Douthat wrote quite the Op-Ed piece in the Nytimes last week which argued that darker motivations  lay behind Pope Benedict’s move to create a special Anglican-rite institution within the Catholic Church, suggesting that it was a way to circle the wagons against the growing strength of Islam, the “foe” of all Christians in Europe. To support his argument he juxtaposed statements by the Archbishop of Canterbury, Rowan Williams, in support of some sort of possibility for the application of Shari’a law in Britain with Benedict’s Reggensburg address.  I found it interesting that this week also saw the Italian Bishop’s Conference go on the record in favor of Islamic public religious education for Muslim immigrants. The Italian Catholic Church, which could hardly be characterized as a hotbed of liberals and which long enjoyed the exclusive privileges of educating Catholic doctrine to all Italian school children for one hour a week (l’ora di religione) has consistently come out in support of the political and spiritual rights of Muslim immigrants in Italy, offending both the right and the left in the process. While Benedict is certainly keen on reminding secular, liberal and socialist Europeans of their need to recognize their Christian roots, he also seems to be finding common cause with people of other religious faiths interested in reframing the role of religion in the public sphere and renewing its importance. Not exactly the treatment of someone you would suspect is circling the wagons.

Church and Health Care Reform

In the heat up of the last month over health care reform in the United States, it was curious to see how little morally charged the discussion grew to be. For a debate so often cast  in the “culture wars” mold (where religion is often the battle-banner of choice) religion has mostly remained out of this. It is not that big moral issues are not at stake here, but many religious leaders and institutions are having a hard time figuring out a coherent public role in the age of Obama. The Catholic Church’s recent reactions are instructive.  In the early days of the debate, many Bishops (the same who lined up against Obama’s appearance at Notre Dame) came out  strongly against the reform, saying that no health care was better than a poorly reformed health care. But this ran counter to many Catholic social imperatives in the US, reflected in the traditional, massive presence of Catholic institutions in the world of health, from hospices to nursing homes to hospitals, and did not sit well with huge numbers of the Catholic electorate either.  The US Conference of Bishops recently put up a website which recognizes all this but then flutters in its attempts to claim a voice or direction in the national debate. Following Obama’s speech, which seemed to lay to rest the rumors that the reform would finance abortions, the Bishops’ statements have seemed to largely agree with those of the President.  The scramble to find a united voice, however, is keeping the Bishops timid, and far from the mobilization potential they flexed in the last few years on immigration and abortion legislation. Religion, for now, is all quiet on the culture war front.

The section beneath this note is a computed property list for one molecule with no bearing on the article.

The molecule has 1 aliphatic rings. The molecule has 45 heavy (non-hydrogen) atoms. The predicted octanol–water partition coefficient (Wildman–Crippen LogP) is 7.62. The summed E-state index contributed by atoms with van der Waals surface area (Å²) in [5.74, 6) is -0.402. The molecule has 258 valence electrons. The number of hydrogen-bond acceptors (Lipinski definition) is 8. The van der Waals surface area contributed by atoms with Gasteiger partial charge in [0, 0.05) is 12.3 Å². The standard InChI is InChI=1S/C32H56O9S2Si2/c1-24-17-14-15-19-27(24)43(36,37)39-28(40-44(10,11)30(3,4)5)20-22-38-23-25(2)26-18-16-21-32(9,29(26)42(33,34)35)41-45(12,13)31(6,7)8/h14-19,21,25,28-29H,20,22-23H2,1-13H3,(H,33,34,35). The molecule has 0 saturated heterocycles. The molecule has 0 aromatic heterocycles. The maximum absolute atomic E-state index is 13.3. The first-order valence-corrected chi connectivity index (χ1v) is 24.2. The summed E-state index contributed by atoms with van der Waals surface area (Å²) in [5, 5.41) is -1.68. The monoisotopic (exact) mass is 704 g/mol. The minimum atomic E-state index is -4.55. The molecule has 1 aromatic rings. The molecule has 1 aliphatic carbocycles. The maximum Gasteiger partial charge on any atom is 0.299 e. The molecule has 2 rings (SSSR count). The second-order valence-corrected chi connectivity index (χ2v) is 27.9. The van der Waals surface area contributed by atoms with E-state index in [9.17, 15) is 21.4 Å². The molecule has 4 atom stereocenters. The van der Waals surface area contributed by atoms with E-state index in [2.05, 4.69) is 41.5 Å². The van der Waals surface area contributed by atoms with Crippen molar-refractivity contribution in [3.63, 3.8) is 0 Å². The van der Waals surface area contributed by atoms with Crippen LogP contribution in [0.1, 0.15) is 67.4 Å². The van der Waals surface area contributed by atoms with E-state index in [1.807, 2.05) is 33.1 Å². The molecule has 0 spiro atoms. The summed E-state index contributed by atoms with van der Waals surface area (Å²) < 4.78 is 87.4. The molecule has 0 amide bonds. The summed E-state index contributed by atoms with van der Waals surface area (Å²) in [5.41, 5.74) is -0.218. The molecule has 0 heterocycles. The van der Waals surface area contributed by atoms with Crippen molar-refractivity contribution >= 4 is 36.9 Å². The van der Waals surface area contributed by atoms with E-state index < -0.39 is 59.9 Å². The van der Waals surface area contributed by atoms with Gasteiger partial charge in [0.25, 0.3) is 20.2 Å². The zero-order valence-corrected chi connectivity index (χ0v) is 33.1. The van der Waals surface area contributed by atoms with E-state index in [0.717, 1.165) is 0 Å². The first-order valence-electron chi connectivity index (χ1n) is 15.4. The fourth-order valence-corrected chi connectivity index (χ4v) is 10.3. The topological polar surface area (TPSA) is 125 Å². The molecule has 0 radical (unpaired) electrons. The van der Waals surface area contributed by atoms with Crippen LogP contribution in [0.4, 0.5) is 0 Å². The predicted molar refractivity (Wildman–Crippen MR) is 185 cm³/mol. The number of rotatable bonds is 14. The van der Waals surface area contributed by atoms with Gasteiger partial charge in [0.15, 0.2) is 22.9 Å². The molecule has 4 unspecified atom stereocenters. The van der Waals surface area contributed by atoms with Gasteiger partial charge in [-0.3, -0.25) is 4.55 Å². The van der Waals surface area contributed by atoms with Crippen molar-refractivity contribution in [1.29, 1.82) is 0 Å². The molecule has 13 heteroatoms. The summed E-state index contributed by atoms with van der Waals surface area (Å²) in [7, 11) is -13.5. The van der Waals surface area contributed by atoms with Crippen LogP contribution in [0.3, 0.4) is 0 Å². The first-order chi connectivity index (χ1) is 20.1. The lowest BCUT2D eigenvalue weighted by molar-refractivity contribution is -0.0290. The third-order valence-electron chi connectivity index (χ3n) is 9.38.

Iran’s Clerics

Saturday’s world-wide, coordinated protests against Iran’s election results, along with President Ahmadinejad’s week of difficulties in presenting a coherent and believable cabinet, have kept the spotlight on the Islamic Republic’s question of legitimacy and what minimal level it needs to keep functioning as such.  So it is interesting to watch the response of the religious clerics in Iran and to try to guage how much power they really have over politics. Rafsanjani, former president, powerful cleric, made big headline waves with his speech on July 17th which seemed to criticize the supreme Ayatollah Khamenei, although Rafsanjani has been working hard this week to signal that he is not putting Khamenei or the Islamic Republic in doubt, just discussing an electoral issue (see aljazeera article). Although he used a Friday prayer sermon to deliver the message it is unclear how much his status as religious leader gives him any bargaining power over the decisions made by Khamenei. It appears that the same question can be posed of the group of 9 highest ranking clerics, of whom, the New York Times reported this week (see article), 3 have openly protested the post-election results and only 1 has actually congratulated the election winner, Ahmadinejad. In the weeks since the final results of the election were posted, it has often been said that real change in Iran will have to come from the inside, and through deft use of the republic’s religious and clerical language. Some clerics are now publically doing just that, but the power which that language and symbolic status bestows upon them to affect change is still to be seen.

Benedict and Obama

I hope you are still thinking about the multitudinous of this speech:

Obama is meeting with Pope Benedict in Rome this week following the G8, and most of the news has highlighted possible cooperation on reducing global poverty as well as possible conflict over bio-ethics.  Following Obama’s speech in Cairo and Benedict’s own awkward, piece-meal attempts at addressing the Islamic world, I would be disappointed if these two giants of softpower did not save half of their alloted time to talk about inter-religious friendship. There might be  just as much that they can do together to improve relationships between the “(north)West” and “Islam” as they can hammer out to win the war on poverty.